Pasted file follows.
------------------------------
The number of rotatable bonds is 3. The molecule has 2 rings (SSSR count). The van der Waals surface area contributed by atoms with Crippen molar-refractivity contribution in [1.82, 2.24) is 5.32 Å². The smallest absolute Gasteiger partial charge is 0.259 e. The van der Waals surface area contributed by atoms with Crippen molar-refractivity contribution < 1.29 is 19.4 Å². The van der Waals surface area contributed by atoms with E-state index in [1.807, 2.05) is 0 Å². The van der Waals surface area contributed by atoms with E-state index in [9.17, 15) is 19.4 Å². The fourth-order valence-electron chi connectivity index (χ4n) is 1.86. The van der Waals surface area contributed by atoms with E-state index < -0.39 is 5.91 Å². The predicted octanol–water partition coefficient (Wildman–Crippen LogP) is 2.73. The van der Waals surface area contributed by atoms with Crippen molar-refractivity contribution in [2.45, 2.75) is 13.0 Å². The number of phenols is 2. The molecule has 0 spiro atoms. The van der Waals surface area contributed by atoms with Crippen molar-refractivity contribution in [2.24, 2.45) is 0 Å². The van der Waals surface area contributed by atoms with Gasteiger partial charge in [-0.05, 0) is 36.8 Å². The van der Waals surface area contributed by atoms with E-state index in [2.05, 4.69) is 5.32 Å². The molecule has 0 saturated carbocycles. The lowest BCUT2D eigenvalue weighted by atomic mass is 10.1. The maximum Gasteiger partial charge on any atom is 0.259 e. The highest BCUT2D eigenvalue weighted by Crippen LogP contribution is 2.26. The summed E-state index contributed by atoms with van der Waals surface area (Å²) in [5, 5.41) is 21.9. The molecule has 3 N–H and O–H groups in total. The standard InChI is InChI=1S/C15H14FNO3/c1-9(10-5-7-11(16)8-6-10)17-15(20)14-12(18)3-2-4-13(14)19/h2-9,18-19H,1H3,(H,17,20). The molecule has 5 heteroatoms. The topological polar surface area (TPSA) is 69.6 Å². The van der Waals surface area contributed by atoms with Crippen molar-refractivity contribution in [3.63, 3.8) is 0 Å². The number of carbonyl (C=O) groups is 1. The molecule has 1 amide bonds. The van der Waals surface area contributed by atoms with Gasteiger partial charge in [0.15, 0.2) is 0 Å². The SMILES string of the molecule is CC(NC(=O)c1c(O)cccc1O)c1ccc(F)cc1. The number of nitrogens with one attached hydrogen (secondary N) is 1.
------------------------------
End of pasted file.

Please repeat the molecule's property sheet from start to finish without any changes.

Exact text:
The number of rotatable bonds is 3. The molecule has 2 rings (SSSR count). The van der Waals surface area contributed by atoms with Crippen molar-refractivity contribution in [1.82, 2.24) is 5.32 Å². The smallest absolute Gasteiger partial charge is 0.259 e. The van der Waals surface area contributed by atoms with Crippen molar-refractivity contribution < 1.29 is 19.4 Å². The van der Waals surface area contributed by atoms with E-state index in [1.807, 2.05) is 0 Å². The van der Waals surface area contributed by atoms with E-state index in [9.17, 15) is 19.4 Å². The fourth-order valence-electron chi connectivity index (χ4n) is 1.86. The van der Waals surface area contributed by atoms with E-state index < -0.39 is 5.91 Å². The predicted octanol–water partition coefficient (Wildman–Crippen LogP) is 2.73. The van der Waals surface area contributed by atoms with Crippen molar-refractivity contribution in [2.45, 2.75) is 13.0 Å². The number of phenols is 2. The molecule has 0 spiro atoms. The van der Waals surface area contributed by atoms with Crippen molar-refractivity contribution in [2.24, 2.45) is 0 Å². The van der Waals surface area contributed by atoms with Gasteiger partial charge in [-0.05, 0) is 36.8 Å². The van der Waals surface area contributed by atoms with E-state index in [2.05, 4.69) is 5.32 Å². The molecule has 0 saturated carbocycles. The lowest BCUT2D eigenvalue weighted by atomic mass is 10.1. The maximum Gasteiger partial charge on any atom is 0.259 e. The highest BCUT2D eigenvalue weighted by Crippen LogP contribution is 2.26. The summed E-state index contributed by atoms with van der Waals surface area (Å²) in [5, 5.41) is 21.9. The molecule has 3 N–H and O–H groups in total. The standard InChI is InChI=1S/C15H14FNO3/c1-9(10-5-7-11(16)8-6-10)17-15(20)14-12(18)3-2-4-13(14)19/h2-9,18-19H,1H3,(H,17,20). The molecule has 5 heteroatoms. The topological polar surface area (TPSA) is 69.6 Å². The van der Waals surface area contributed by atoms with Crippen molar-refractivity contribution in [3.63, 3.8) is 0 Å². The number of carbonyl (C=O) groups is 1. The molecule has 1 amide bonds. The van der Waals surface area contributed by atoms with Gasteiger partial charge in [0.15, 0.2) is 0 Å². The SMILES string of the molecule is CC(NC(=O)c1c(O)cccc1O)c1ccc(F)cc1. The number of nitrogens with one attached hydrogen (secondary N) is 1.